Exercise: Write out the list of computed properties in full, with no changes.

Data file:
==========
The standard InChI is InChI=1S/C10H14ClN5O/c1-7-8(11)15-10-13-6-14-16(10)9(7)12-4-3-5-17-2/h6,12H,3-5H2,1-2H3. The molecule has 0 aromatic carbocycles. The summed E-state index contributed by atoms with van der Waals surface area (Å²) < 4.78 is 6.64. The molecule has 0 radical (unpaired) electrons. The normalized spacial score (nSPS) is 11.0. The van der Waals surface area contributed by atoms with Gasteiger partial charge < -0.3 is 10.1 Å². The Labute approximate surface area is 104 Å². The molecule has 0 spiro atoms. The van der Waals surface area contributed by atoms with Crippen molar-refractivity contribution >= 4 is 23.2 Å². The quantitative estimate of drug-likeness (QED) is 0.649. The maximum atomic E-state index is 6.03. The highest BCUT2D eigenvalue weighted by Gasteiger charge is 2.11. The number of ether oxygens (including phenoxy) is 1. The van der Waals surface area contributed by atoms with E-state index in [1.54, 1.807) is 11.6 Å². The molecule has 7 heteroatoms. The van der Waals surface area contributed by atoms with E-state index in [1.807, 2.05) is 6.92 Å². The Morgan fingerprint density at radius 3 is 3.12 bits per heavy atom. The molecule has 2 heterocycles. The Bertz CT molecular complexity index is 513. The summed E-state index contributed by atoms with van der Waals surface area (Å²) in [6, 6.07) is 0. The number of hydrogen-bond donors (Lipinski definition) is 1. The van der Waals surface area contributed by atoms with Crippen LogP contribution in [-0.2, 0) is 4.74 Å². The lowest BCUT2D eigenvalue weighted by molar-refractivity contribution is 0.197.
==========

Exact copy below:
The standard InChI is InChI=1S/C10H14ClN5O/c1-7-8(11)15-10-13-6-14-16(10)9(7)12-4-3-5-17-2/h6,12H,3-5H2,1-2H3. The molecule has 0 aromatic carbocycles. The summed E-state index contributed by atoms with van der Waals surface area (Å²) < 4.78 is 6.64. The molecule has 0 radical (unpaired) electrons. The normalized spacial score (nSPS) is 11.0. The van der Waals surface area contributed by atoms with Gasteiger partial charge < -0.3 is 10.1 Å². The Labute approximate surface area is 104 Å². The molecule has 0 spiro atoms. The van der Waals surface area contributed by atoms with Crippen molar-refractivity contribution >= 4 is 23.2 Å². The quantitative estimate of drug-likeness (QED) is 0.649. The maximum atomic E-state index is 6.03. The highest BCUT2D eigenvalue weighted by Gasteiger charge is 2.11. The number of ether oxygens (including phenoxy) is 1. The van der Waals surface area contributed by atoms with E-state index in [1.54, 1.807) is 11.6 Å². The molecule has 7 heteroatoms. The van der Waals surface area contributed by atoms with E-state index in [1.807, 2.05) is 6.92 Å². The Morgan fingerprint density at radius 3 is 3.12 bits per heavy atom. The molecule has 2 heterocycles. The Bertz CT molecular complexity index is 513. The summed E-state index contributed by atoms with van der Waals surface area (Å²) in [6, 6.07) is 0. The number of hydrogen-bond donors (Lipinski definition) is 1. The van der Waals surface area contributed by atoms with Crippen LogP contribution in [-0.2, 0) is 4.74 Å². The lowest BCUT2D eigenvalue weighted by molar-refractivity contribution is 0.197.